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Not everyone can wash their hands

The health crisis caused by the COVID-19 pandemic has highlighted the importance of handwashing with soap and water as one of the keys to halting the spread of the disease. However, only three out of five people all around the world have basic facilities for this elementary standard of hygiene. Deaths from failure to do so amount to hundreds of people every day, most of them children.


The coronavirus-induced health emergency that at an early stage started hitting the most industrialized countries threatens to spread to African, Central American, Asian and Oceanic regions that seemed partly untouched by the virulence of the pandemic. The WHO and the governments of the affected countries recommend handwashing with soap as an essential measure to halt the spread of the disease.  

In the industrialized world, handwashing and body hygiene are common household and social practices, but only three out of five people all around the world can do it. This means that 40% of the world population, around 3 billion people, do not have handwashing facilities and soap in their homes. UNICEF warns that in less developed countries this percentage reaches 75% and this deficiency affects not only children, who are the most vulnerable, but also key individuals in the development of communities, such as teachers, health workers and women.

The absence of handwashing worsens the unhealthy consequences of the lack of sanitation, which along with the consumption of unsafe water cause the death of more than 800 children every day. According to hygiene experts from UNICEF and the WHO, a correct handwashing with soap and water would prevent about 44% of the deaths from diarrheal diseases and 25% of the acute respiratory infections that are the leading cause of death among children under the age of five all around the world.

Schools, the number one priority

In those areas lacking sanitation, the absence of facilities of handwashing is also endemic. Since the establishment of the Foundation, in all its projects the installation of latrines is carried out simultaneously to that of basins for handwashing with a safe water supply, which complement the sanitation function by providing a fully hygienic facility. This is specified in the Manual for the construction of latrines and wells, which compiles the experience gained by the We Are Water Foundation in its sanitation projects all around the world.  

This is essential, especially in schools in which students must simultaneously learn to wash their hands. Being able to do it at school is the best education for the millions of boys and girls for whom diarrhea can be fatal. This is a knowledge they can later pass on to their families, thus creating a culture of hygiene that is essential to leave poverty behind. Thanks to these projects, over 43,500 students and their teachers in many schools in Chaco-Chuquisaqueño, in Bolivia, Tombali, in Guinea-Bissau, Zagora, in Morocco, Mymensingh, in Bangladesh, and in the Northern region of Thailand have a powerful weapon to fight diarrhea and cholera: clean water and soap, and they know how to use it. The projects of the Foundation have also enabled 5,000 students in Rajasthan and Tamil Naduand Haryana in India to use the facilities and learn the importance of washing their hands before eating, cooking, handling food and after defecating. Most importantly, they pass it on to the community.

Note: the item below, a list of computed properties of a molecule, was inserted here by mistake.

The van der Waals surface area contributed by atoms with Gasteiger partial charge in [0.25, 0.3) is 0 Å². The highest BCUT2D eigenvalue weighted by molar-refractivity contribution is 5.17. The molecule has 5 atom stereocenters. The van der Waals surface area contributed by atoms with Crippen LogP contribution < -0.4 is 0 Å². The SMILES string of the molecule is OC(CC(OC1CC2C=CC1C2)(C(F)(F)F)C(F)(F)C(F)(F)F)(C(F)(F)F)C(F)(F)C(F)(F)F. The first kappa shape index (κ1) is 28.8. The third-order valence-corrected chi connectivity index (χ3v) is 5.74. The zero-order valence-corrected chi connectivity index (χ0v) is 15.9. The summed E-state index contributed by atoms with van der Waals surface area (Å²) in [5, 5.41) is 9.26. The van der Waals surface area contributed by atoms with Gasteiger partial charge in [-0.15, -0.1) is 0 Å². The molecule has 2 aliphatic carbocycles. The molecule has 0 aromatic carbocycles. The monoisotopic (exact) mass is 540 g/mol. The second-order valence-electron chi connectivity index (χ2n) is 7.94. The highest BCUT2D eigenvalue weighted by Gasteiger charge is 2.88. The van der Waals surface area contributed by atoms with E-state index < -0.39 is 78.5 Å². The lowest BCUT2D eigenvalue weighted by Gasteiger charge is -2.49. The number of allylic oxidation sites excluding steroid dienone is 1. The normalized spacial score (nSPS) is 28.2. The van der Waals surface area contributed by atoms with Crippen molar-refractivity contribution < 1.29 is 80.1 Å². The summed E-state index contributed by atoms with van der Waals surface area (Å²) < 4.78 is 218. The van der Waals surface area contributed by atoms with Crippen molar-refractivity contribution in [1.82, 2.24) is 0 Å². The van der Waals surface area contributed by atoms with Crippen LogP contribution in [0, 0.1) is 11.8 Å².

Essential in the fight against open defecation and natural disasters

These guidelines are extended to other sanitation improvement projects that have been carried out and are currently being developed in rural areas and suburbs in the Regionof Brakna, in Mauritania, Bhiwadi,Bathalapalli and Kadiri, in India, in Baixo Tocantins, in Brazil, Old Ningo, in Ghana or in Burkina Faso, where poor hygienic practices are inevitably linked to the lack of sewage or to open defecation.  

The lack of handwashing facilities is not the only drawback in many areas of the world. In Ethiopia, there is also a lack of water and soap, a problem that is endemic in some areas where, as indicated by UNICEF, many people use ashes or sand for their personal hygiene.

After a natural disaster, hygiene becomes a priority to prevent diseases. Rehabilitation of access to water and sanitation needs to go along with hygiene strategies, as happened in the Philippines after Typhoon Haiyan or in Mozambique after Cyclone Idai, where the aid of the Foundation included water filters and hygiene kits with adequate instructions for users.

The eradication of this pandemic must also serve to accumulate knowledge about hygiene protocols and strategies and serve to end the endemics of diarrhea, cholera and pneumonia, which are much more lethal, although, paradoxically, better known to medical science than COVID-19. It is positive that the fight against the spread of the coronavirus is helping to make the international community aware of the importance of handwashing.